The stars were electric last night, even as the super moon made a grand entrance, lighting up one stray cloud in the crook of high peaks. First, just a silver tint, then as though someone turned on an inner light before the mountains gave birth to a bright candle-glow-yellow orb, slowly taking over the sky.
Clouds eventually moved in as birds cackled on cue and after midnight, raindrops hit the alicoop. I hate getting up in rain, but the hut is nearby, so I haul everything to the porch and pack up as the rain eases and the sky turns pink.
Kiwi Roy is off first, then Cheeseman and I say goodbye to the Aussies, walking together his idea to hit the swollen streams as a team. I don’t feel I need an escort, but it’s nice to be looked after as we change in and out of rain gear, dark black sky ahead threatening, but ending up no more than drizzle.
The landscape is magnificent, very Western looking as we sidle the edge of a river valley, stepping in and out of rocky rushing streams, some indeed deep and powerful. The trail is up and down, but nothing like what I’ve walked on the northern half of this island. It’s wet and muddy, I’m soaked to my knees but happy for the streams to wash off mud mixed with cow poo – and happy too for my walking sticks which I use like a four-legged animal.
The light is flat adding to the moodiness of this vast and lonely space, the sun wants to appear, flashing on the snaking river for a moment before hiding in the clouds.
I am so happy I walked the Routeburn alone – that I even figured out how to do it alone – and got myself this far. Bernd and I speak a bit about being away from family and what this walk has meant to us. He is far more practical, taking six months to walk plus vacationing in between sections, his wife at home with less time off. He’s never hiked before and says this will likely be his last hike. I’m impressed he’s so sanguine as we take a break at Boundary hut and I make us some tea while he smokes a cigarette. I often feel overwhelmed and uncertain, like I don’t deserve to be here. He laughs at my crying that very hot day about a month ago when I couldn’t set my tent in the hard-as-granite earth. He is matter-of-fact about everything, stating his plan and setting out to make it happen, not getting started too early in the morning, but moving fairly quickly. I wish I had his confidence.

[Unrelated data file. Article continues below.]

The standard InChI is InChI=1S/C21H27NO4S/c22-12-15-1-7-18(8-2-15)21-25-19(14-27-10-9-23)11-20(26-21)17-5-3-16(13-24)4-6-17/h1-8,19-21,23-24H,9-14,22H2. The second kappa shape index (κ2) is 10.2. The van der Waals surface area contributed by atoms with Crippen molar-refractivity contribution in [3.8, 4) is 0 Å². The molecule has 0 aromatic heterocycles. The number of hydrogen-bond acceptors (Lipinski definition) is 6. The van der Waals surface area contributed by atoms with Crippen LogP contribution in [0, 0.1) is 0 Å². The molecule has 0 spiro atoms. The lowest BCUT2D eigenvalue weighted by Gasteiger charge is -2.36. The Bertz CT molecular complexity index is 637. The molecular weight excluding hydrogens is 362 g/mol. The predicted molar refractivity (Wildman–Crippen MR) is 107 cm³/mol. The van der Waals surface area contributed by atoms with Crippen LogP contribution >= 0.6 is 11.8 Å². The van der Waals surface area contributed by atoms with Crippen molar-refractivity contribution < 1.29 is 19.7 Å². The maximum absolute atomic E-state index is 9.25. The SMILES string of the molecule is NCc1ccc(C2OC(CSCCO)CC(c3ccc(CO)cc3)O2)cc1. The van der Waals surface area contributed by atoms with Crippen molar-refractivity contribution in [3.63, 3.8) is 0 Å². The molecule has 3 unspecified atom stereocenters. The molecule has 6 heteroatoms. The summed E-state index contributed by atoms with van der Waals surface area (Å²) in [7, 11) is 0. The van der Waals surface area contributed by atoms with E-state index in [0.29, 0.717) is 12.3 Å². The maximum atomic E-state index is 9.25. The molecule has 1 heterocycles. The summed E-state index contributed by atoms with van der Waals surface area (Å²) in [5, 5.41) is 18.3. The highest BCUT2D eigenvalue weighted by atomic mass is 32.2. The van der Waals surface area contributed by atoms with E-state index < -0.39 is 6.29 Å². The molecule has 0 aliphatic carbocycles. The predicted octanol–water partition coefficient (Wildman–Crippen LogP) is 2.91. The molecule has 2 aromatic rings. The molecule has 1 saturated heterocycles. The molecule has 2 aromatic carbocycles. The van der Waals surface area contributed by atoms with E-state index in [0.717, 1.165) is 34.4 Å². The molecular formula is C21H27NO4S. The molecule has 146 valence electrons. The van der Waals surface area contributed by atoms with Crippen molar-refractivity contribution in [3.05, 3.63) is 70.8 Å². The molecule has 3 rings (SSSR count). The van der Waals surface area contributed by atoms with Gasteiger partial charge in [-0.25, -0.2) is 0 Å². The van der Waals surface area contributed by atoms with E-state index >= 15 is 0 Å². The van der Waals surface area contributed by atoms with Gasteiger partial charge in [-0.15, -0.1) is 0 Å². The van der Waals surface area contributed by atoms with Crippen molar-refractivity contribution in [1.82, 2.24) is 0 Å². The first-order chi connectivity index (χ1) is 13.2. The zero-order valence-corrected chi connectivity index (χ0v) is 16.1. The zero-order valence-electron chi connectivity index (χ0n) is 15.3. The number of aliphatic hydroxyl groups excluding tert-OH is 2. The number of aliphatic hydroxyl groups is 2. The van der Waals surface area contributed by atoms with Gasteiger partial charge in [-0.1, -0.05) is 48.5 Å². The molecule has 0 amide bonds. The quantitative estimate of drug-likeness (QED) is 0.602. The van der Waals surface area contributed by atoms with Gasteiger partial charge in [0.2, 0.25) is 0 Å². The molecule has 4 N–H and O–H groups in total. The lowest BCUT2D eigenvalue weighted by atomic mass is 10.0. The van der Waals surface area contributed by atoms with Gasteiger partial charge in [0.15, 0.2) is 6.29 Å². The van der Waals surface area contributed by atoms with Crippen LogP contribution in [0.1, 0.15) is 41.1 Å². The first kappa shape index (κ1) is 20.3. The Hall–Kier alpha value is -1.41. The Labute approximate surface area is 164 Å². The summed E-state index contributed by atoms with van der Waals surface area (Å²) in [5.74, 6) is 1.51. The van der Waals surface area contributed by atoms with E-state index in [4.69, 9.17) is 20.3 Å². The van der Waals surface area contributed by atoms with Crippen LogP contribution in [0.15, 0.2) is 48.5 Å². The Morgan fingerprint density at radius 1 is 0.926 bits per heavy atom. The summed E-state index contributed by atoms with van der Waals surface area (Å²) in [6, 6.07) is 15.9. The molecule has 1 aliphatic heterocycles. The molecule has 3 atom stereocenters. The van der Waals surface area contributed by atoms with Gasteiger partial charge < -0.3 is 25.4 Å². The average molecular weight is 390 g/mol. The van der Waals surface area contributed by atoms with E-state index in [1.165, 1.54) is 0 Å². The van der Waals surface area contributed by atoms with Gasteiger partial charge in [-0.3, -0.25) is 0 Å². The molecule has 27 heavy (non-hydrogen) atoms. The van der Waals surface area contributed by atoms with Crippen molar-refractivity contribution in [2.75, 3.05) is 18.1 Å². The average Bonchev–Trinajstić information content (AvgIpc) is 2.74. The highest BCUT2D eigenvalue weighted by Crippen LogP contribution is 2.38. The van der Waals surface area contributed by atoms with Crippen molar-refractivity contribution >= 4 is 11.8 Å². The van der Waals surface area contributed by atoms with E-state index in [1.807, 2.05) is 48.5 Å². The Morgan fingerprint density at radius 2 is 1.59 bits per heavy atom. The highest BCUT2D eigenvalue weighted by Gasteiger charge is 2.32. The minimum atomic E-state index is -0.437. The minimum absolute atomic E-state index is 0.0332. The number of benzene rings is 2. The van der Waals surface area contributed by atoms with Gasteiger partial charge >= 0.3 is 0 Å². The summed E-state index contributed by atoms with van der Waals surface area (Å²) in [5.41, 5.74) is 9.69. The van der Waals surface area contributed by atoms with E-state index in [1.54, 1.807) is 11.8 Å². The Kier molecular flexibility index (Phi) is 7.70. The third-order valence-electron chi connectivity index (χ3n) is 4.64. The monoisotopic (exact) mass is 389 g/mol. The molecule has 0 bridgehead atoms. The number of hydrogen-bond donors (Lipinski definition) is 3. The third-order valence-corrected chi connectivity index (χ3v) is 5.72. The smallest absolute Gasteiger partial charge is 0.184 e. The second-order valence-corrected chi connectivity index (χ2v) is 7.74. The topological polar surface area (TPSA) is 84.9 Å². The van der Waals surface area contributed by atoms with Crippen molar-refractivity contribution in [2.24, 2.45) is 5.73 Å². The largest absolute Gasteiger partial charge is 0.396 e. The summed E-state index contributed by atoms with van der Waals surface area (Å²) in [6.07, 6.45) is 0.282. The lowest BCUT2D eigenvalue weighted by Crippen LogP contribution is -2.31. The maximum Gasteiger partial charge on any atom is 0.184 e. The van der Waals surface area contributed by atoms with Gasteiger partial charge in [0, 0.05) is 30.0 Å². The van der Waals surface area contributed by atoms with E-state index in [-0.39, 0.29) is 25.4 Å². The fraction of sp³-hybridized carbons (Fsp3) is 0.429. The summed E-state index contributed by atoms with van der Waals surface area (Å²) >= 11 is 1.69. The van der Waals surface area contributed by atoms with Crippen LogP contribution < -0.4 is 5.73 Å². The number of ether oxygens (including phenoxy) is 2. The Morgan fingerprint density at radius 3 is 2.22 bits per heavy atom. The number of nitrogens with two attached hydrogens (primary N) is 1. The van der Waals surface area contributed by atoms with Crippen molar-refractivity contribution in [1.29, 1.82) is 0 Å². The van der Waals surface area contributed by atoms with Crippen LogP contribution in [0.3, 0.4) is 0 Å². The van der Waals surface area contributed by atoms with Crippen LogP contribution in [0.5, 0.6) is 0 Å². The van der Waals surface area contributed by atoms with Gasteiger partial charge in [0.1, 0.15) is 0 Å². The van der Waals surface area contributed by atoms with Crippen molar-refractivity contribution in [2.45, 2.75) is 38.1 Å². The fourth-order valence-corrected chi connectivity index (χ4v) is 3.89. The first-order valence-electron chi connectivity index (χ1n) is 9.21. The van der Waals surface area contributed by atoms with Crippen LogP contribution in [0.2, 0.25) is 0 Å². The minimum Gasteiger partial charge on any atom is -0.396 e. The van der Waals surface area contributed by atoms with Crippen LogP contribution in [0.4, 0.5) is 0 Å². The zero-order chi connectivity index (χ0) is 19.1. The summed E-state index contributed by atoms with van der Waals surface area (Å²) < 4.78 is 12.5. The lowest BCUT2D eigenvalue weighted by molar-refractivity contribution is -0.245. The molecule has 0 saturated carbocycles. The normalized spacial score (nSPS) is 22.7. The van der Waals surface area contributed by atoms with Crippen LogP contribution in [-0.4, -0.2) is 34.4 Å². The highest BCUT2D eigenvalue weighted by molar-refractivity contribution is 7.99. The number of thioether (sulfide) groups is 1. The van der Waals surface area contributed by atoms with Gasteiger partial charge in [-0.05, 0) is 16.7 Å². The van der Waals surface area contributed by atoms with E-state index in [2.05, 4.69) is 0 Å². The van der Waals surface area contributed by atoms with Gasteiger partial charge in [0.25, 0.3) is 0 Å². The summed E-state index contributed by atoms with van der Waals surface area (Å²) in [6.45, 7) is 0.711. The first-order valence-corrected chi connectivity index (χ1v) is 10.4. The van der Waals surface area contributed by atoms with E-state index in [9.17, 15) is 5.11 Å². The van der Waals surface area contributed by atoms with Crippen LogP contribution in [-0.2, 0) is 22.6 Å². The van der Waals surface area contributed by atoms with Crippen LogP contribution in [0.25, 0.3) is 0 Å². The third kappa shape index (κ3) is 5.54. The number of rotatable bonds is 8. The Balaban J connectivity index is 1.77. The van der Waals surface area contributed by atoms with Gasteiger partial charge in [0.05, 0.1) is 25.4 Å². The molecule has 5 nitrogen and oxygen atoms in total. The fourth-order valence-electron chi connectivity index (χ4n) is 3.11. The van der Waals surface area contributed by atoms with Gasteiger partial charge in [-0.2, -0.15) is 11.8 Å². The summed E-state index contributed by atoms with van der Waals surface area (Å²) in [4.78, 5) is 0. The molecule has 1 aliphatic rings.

He’s aiming for a hut today, preferring four walls, a mattress and benches to his tent. I follow along not wanting to mess with rain again though it feels too short a day. Although we’ve set off together, we don’t really walk together even if we keep within sight, as I lose myself in the view and my thoughts, as well as watching my step in the really wet parts. They don’t last long before we come to a four-wheel drive track that makes for easy walking – except when having to avoid massive puddles. The track rises above another valley with a coiling river meeting Mavora Lake, hundreds of grassy mounds like hairy Dr. Seuss characters from this height. Several signs are posted – with threatening looking wire fences as a block – to respect the environment and stay on the track. Evidence of willy-nilly off roading abounds, scarring the landscape, though this track too is deeply rutted and eroded.
I tell Bernd one thing that’s happened on this walk is I’ve discovered who is most important in my life and that I really miss Richard. Again, practical, he responds that’s only natural to miss home. Agreed. I definitely didn’t come on this walk to get away from home or work out any issues, but I am surprised how walking clarifies how much I love my home – even as I build my self reliance walking alone.